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Avanir awarded NIH grant to generate antibodies to cytomegalovirus
San Diego | Thursday, May 8, 2003, 08:00 Hrs  [IST]

Avanir Pharmaceuticals has been awarded a grant from the National Institutes of Health (NIH) under its Phase I Small Business Innovation Research (SBIR) program. The $100,000 grant will fund the initial development of human monoclonal antibodies for the treatment of human cytomegalovirus (CMV) infection using Avanir's Xenerex technology. The NIH grant provides funds to cover a portion of the costs of generating a panel of prospective monoclonal antibodies and characterizing them as to neutralizing activity, specificity and affinity to CMV.

"We believe there is considerable need for improvement in the treatment of CMV infections, and a human antibody that efficiently neutralizes CMV could result in a sizable commercial opportunity," said Dr. Phillip Morrow, the Principal Investigator on this grant and Director of Technology at Avanir Pharmaceuticals. "We are pleased to receive this funding which provides additional validation of the breadth of our technology platform, following our success in discovery and early development of AVP-8C1, the anti-anthrax antibody."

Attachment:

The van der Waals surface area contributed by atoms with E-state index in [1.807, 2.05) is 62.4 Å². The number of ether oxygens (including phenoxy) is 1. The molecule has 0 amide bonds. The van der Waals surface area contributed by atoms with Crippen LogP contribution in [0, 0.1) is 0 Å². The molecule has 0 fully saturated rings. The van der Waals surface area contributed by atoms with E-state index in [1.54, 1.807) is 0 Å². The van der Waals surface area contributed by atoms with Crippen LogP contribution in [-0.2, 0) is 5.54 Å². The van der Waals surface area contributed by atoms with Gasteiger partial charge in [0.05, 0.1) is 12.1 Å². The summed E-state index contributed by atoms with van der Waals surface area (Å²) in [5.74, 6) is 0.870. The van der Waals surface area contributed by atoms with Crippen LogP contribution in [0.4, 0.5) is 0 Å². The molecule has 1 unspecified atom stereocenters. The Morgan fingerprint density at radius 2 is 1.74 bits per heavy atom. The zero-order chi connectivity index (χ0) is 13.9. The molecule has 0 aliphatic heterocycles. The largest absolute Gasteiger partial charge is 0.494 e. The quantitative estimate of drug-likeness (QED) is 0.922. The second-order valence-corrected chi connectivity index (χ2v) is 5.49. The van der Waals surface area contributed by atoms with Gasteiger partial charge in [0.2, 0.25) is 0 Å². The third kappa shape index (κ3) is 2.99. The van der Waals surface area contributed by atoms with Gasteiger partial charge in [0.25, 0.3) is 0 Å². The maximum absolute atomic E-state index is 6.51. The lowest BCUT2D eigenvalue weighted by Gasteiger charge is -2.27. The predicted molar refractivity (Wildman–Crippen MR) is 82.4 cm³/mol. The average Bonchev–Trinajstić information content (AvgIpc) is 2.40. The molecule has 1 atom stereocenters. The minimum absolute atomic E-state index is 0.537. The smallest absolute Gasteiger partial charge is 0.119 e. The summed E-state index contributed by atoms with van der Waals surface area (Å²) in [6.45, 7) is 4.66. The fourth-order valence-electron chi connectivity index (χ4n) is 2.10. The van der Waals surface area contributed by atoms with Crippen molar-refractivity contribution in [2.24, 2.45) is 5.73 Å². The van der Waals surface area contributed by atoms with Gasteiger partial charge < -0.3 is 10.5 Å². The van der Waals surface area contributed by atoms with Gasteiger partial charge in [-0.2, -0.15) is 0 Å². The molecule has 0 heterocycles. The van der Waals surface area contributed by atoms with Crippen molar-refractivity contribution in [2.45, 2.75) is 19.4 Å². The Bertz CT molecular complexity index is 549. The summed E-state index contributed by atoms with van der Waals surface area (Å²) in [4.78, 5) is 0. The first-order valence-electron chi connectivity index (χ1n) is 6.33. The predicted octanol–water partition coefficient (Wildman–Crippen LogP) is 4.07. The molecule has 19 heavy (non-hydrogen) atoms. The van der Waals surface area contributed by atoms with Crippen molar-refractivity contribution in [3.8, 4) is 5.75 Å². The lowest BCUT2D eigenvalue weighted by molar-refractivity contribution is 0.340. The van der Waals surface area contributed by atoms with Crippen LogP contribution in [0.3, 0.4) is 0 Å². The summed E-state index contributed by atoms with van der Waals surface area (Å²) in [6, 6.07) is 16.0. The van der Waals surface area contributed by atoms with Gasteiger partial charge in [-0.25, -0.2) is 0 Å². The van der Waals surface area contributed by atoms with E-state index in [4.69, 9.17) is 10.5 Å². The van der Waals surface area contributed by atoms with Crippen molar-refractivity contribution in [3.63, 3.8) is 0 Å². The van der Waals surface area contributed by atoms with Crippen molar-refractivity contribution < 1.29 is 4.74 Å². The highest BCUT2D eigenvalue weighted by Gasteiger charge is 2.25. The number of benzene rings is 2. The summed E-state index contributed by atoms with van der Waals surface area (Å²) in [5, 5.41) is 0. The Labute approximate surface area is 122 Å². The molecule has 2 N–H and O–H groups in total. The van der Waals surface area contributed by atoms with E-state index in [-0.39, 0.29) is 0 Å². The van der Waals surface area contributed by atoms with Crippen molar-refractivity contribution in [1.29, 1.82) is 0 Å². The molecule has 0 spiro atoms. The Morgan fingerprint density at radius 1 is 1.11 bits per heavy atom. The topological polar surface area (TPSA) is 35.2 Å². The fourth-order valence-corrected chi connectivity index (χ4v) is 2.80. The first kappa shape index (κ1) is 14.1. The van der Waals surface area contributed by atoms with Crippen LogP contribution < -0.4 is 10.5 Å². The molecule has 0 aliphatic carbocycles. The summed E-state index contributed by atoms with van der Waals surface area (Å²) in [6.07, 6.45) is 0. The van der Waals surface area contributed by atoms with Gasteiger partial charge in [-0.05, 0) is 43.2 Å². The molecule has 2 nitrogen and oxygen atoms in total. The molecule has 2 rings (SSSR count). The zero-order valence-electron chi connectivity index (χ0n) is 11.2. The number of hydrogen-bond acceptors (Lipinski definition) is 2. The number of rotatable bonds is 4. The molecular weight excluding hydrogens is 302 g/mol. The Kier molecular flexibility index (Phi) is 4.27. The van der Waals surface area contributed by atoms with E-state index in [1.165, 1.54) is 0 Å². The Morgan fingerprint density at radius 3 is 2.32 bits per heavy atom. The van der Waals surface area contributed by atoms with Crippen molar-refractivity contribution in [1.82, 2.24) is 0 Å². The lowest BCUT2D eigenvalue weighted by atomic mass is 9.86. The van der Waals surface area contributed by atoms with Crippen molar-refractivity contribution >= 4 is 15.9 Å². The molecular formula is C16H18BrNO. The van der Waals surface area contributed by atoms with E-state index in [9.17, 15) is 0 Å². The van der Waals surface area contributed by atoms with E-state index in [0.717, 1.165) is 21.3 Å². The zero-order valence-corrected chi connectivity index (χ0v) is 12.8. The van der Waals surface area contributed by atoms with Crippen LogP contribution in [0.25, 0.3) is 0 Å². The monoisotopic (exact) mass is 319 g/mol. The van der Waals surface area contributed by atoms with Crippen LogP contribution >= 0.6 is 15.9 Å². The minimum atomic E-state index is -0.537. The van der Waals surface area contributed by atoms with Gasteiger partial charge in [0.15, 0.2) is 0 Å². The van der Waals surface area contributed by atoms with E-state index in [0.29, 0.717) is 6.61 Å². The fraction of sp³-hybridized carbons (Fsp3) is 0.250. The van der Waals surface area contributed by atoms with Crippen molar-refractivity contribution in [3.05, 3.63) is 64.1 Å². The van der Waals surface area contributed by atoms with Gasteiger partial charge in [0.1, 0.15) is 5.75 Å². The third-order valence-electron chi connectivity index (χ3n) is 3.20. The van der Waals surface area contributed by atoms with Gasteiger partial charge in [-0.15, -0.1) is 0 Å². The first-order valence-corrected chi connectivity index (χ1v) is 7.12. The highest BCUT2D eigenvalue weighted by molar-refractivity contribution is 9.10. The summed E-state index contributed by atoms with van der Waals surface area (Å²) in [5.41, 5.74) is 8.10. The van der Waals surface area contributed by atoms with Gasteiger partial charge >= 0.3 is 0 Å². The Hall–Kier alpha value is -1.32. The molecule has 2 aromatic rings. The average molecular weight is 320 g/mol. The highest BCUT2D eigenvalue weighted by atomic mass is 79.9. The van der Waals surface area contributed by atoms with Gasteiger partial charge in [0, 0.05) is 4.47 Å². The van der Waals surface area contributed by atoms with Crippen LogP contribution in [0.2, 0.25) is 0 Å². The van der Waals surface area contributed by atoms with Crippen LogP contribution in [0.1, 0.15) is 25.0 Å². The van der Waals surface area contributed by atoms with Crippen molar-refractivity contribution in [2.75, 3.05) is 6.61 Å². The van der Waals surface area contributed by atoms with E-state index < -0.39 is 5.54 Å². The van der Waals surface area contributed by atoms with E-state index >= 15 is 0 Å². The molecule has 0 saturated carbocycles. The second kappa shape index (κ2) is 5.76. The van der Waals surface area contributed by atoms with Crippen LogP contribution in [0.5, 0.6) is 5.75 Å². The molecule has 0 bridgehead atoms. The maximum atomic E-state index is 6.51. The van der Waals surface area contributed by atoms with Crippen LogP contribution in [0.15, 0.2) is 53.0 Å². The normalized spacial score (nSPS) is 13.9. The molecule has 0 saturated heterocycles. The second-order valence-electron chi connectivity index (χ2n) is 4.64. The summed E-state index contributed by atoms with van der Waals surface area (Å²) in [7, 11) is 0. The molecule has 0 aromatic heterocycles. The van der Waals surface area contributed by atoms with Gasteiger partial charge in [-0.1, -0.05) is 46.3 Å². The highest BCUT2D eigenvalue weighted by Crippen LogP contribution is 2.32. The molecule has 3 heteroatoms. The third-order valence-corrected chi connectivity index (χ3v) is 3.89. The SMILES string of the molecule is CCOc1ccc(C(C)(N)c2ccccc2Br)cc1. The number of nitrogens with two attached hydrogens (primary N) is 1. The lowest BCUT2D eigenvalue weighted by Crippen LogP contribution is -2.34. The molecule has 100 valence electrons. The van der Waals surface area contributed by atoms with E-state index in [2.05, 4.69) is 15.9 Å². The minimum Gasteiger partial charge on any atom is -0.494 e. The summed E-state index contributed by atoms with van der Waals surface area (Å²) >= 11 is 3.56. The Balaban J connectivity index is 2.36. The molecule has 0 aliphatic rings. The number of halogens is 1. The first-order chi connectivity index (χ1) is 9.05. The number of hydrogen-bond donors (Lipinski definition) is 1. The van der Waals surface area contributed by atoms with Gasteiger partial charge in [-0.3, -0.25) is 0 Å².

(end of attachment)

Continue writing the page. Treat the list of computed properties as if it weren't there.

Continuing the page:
Avanir's Xenerex technology is capable of generating fully human antibodies to target antigens, particularly infectious diseases, through the engraftment and immunization of human immune system cells in immunodeficient SCID (Severe Combined Immuno-Deficient) mice. Avanir scientists have identified donors that already produce neutralizing antibodies to CMV by examining serum samples. When cells from screened donors are used, the likelihood of a successful outcome is increased. After identification and recovery of the specific CMV-neutralizing antibody-producing lymphocytes, recombinant antibody producing cell lines are created. Monoclonal antibodies are harvested from these lines and after evaluation for affinity, specificity and neutralization characteristics, become the basis for a potential therapeutic treatment of CMV infection.

The NIH awards SBIR grants for research on a competitive basis. Innovation and the potential for commercialization are among the important factors included in the review criteria used in the scientific and technical merit evaluation process. The Phase I SBIR grant is customarily utilized for proof of concept and can lead to a larger Phase II SBIR award that could be used to advance one or more antibodies candidates to the clinical testing phase.

Dr. Angray Kang of AVANIR Pharmaceuticals will be presenting an overview of the Xenerex platform technology at the 4th Annual Recombinant Antibodies Conference being held in Cambridge, Massachusetts on May 14, 2003. The presentation will provide demonstrations of the technology and its capabilities and strengths using recall antigens.

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